The house was burning now, too, the result of shifting air currents, or chance, or maybe just the force of the wind created by the blaze itself. Mulder watched as yellowed technicolor flashbacks overlay the scene in front of him: his then-young father angry and yelling, the Smoking Man glaring at him from the doorway, his bitter accusation--"You're a little spy!"--echoing and re-echoing. Then a time not so long ago, being here and breaking lamps against the brick wall of the living room, picking a strange, cylindrical object from among the shattered pieces: the weapon Old Smoky had wanted.

Smoky would have been the one who sent Krycek to do this.

What was it with Krycek, anyway? He couldn't be the only goon Smoky had working for him, and yet they kept crossing paths, with Krycek doing more damage each time. Maybe assignments were drawn out of a hat and Krycek just had bad luck. Or maybe, when Smoky handed him the hat, every piece of paper inside it said 'Mulder'.

Shadow-forms approached from across the lawn and faces leaned close, coming into focus: a sheriff who needed to file a report; a couple of EMTs who wanted to check him over, wash the blood--Krycek's blood--from his hand, fuss over the cut on his cheek where he'd smashed into the chair leg. He let them do their work and kept his eyes on the house: the doors, the windows. Krycek had escaped through a window after he'd shot his father. He'd smooth-talked his way out of a cell in a Russian gulag, leaving Mulder to be subjected to the black Oil. He'd managed--somehow--to make his way out of a locked room in an abandoned missile silo. Maybe this time his luck had run out. Maybe he'd finally met his fate, a victim, in the end, of his own treachery. The firefighters had gone into the house early on, searching until the flames drove them back, but no Krycek had emerged--not under his own power, and not over anyone's shoulder.

There was a sudden, sharp pain near his temple as the EMT worked on it; Mulder gasped. His eyes watered and he noticed the sky suddenly--a thinning gray now--and a little group of spectators. He felt heavy-headed, as if he'd been awake for weeks. When the EMTs finally let him go, he wandered around to the back of the house, away from the gathering crowd. The press would follow soon enough. An arson fire would make the front page in a sleepy little place like this, and he had no need to broadcast his whereabouts by getting caught in a press photo. If Scully saw the pictures, she'd know. And then she'd worry.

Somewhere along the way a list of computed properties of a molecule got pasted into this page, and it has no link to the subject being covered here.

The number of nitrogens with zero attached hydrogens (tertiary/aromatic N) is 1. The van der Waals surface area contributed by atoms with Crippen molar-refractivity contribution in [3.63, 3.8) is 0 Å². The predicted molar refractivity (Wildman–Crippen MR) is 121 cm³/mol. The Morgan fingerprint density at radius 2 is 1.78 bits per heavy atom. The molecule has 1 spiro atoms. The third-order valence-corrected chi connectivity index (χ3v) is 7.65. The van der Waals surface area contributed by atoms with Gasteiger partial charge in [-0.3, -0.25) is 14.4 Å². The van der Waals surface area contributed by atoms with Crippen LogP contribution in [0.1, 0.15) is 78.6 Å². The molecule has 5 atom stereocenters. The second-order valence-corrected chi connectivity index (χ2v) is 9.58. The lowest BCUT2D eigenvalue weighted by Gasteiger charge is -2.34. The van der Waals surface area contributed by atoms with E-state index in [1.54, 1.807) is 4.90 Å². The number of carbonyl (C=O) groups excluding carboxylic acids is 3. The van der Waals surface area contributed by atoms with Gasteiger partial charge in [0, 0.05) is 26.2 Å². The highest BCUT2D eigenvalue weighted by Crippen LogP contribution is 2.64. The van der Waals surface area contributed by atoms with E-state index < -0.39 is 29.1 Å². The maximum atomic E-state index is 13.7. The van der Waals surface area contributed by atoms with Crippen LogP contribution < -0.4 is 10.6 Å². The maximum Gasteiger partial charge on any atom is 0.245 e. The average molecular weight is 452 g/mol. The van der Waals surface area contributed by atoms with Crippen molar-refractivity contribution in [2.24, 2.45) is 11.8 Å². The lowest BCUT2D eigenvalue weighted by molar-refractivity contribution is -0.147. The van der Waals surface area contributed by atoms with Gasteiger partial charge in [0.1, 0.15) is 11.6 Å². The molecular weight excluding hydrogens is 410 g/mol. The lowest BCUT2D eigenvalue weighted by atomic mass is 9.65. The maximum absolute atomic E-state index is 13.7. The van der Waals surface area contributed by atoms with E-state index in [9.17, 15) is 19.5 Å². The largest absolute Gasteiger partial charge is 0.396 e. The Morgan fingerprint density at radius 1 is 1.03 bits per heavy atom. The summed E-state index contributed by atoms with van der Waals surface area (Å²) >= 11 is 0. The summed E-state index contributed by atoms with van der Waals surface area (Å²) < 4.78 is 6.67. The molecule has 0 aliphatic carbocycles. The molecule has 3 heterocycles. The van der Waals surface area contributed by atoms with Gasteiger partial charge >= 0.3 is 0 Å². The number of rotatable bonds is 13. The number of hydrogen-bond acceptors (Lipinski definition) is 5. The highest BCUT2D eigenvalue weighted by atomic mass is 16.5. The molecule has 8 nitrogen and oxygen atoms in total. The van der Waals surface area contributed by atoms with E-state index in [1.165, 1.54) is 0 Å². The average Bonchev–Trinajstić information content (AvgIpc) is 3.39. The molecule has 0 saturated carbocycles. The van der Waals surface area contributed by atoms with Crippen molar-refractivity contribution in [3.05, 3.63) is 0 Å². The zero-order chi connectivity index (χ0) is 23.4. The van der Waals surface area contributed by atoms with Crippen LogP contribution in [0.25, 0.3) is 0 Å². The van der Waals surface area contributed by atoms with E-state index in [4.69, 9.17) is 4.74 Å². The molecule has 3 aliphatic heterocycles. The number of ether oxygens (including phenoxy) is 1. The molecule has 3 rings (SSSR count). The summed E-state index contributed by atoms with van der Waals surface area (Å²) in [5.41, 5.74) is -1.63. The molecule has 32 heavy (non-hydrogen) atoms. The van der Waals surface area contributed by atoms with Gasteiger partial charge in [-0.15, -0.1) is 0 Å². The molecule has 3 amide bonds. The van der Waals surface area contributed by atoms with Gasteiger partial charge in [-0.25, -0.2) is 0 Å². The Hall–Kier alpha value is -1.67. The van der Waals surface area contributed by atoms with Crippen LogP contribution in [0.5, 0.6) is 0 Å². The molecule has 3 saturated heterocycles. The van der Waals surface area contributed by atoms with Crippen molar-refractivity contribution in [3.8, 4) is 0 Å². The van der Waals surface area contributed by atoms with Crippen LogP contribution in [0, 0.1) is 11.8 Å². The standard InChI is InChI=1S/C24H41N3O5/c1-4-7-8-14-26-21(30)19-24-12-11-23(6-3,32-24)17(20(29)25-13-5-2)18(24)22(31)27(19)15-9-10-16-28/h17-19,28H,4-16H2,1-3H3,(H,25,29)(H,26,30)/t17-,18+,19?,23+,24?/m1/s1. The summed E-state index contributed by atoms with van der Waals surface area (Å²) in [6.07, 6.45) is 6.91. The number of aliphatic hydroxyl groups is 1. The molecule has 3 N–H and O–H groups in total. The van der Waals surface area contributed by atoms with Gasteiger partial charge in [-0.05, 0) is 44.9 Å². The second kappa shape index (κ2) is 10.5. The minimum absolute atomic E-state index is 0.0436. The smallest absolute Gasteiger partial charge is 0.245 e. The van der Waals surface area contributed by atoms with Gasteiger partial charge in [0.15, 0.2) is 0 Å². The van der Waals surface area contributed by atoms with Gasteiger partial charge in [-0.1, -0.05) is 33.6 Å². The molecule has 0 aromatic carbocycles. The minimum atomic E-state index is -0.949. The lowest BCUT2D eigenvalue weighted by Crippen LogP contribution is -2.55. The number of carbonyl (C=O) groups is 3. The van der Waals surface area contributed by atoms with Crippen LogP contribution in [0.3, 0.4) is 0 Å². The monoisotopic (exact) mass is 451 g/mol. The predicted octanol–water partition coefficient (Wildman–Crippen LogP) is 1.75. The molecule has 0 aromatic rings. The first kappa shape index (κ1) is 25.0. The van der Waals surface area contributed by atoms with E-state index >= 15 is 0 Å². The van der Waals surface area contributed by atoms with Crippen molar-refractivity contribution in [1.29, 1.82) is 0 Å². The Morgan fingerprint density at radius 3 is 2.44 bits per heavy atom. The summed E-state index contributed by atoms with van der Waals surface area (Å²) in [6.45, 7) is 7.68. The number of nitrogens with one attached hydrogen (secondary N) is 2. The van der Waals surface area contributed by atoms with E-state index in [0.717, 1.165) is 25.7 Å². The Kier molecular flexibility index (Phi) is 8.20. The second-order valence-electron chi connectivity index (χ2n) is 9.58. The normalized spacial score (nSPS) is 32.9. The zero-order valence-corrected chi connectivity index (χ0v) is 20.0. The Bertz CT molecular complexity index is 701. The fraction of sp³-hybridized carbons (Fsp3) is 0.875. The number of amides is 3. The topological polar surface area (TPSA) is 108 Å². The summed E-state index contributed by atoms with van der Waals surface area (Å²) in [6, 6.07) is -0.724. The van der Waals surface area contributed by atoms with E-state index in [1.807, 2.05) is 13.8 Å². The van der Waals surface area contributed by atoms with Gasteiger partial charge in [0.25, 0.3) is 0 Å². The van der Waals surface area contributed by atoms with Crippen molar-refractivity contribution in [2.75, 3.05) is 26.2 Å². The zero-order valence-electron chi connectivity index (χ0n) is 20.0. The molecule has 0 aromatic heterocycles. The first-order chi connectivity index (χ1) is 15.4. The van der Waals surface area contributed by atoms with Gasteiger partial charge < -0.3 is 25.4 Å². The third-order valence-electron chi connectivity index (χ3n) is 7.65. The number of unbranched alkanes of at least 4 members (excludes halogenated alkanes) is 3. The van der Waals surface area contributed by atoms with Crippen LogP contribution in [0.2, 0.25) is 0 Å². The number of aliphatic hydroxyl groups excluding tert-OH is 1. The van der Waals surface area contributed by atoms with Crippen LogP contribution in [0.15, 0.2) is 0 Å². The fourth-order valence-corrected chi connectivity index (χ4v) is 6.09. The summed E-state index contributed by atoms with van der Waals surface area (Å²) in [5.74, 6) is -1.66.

Mulder headed for a clump of trees where the lawn dropped away to the water's edge and sat down. They'd played hide-and-seek here, he and Samantha, under these trees. He'd hide behind the biggest trunk and she'd go off in some other direction, searching and calling, until he'd step out, touch base, and call to her that he was safe. Then her hands would fly to her hips, her nose would wrinkle and she'd blurt out, "Not fair, Fox!"

Mulder looked up and across the yard. A thickness suffused the scene, a kind of sleepy unreality. His eyes wanted to close. He leaned forward and rested his head on his arms.

Krycek had wanted him out. Why? He'd said it almost without thinking, a gut reaction, and Krycek's gut reaction was never to save anyone. Why this house, here in Quonocontaug? No one lived here. Unless it was a move to get to his mother somehow, to pressure her for something.

"Agent Mulder?"

He squinted up to see a deputy; behind her, the sky was too bright. The house was four blackened walls now, standing like the borders of an open courtyard. Smoke and steam drifted from the wreckage.

"They've gone back in and checked. There was no body inside the house."

"Are you sure?"

"They checked twice." She shook her head. "There's nobody in there."

He nodded and turned away, grimacing at the stubble that coated his cheeks and chin. The light hurt his eyes; he just wanted to close them.

His mother would have to be told, but how would she react? Would she fall apart or would she be relieved to have this accumulation of the past finally gone, taken away so she didn't have to make the decision herself? And what about her after all? Was she safe? Or was she just a pawn in another attempt to get to him, the way they'd used Scully?

Mulder got slowly to his feet. He had to go to her.